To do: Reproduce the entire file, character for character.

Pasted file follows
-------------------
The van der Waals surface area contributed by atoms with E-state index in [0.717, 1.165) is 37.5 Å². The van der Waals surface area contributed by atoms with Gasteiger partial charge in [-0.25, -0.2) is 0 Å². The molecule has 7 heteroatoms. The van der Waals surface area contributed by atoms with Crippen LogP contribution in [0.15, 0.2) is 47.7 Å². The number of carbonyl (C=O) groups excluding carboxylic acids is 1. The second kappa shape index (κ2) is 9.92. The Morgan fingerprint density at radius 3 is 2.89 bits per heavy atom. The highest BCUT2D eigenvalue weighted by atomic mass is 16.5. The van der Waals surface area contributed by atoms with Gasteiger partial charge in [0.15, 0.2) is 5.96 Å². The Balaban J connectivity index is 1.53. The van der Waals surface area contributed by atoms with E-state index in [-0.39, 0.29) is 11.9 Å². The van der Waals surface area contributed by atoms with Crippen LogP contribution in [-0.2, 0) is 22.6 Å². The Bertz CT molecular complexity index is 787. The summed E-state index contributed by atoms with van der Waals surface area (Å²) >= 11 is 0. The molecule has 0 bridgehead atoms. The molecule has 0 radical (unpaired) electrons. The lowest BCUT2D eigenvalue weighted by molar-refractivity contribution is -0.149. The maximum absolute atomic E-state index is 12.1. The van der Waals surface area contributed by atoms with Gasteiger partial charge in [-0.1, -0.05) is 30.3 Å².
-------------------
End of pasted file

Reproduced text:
The van der Waals surface area contributed by atoms with E-state index in [0.717, 1.165) is 37.5 Å². The van der Waals surface area contributed by atoms with Gasteiger partial charge in [-0.25, -0.2) is 0 Å². The molecule has 7 heteroatoms. The van der Waals surface area contributed by atoms with Crippen LogP contribution in [0.15, 0.2) is 47.7 Å². The number of carbonyl (C=O) groups excluding carboxylic acids is 1. The second kappa shape index (κ2) is 9.92. The Morgan fingerprint density at radius 3 is 2.89 bits per heavy atom. The highest BCUT2D eigenvalue weighted by atomic mass is 16.5. The van der Waals surface area contributed by atoms with Gasteiger partial charge in [0.15, 0.2) is 5.96 Å². The Balaban J connectivity index is 1.53. The van der Waals surface area contributed by atoms with E-state index in [-0.39, 0.29) is 11.9 Å². The van der Waals surface area contributed by atoms with Crippen LogP contribution in [-0.2, 0) is 22.6 Å². The Bertz CT molecular complexity index is 787. The summed E-state index contributed by atoms with van der Waals surface area (Å²) >= 11 is 0. The molecule has 0 bridgehead atoms. The molecule has 0 radical (unpaired) electrons. The lowest BCUT2D eigenvalue weighted by molar-refractivity contribution is -0.149. The maximum absolute atomic E-state index is 12.1. The van der Waals surface area contributed by atoms with Gasteiger partial charge in [-0.1, -0.05) is 30.3 Å².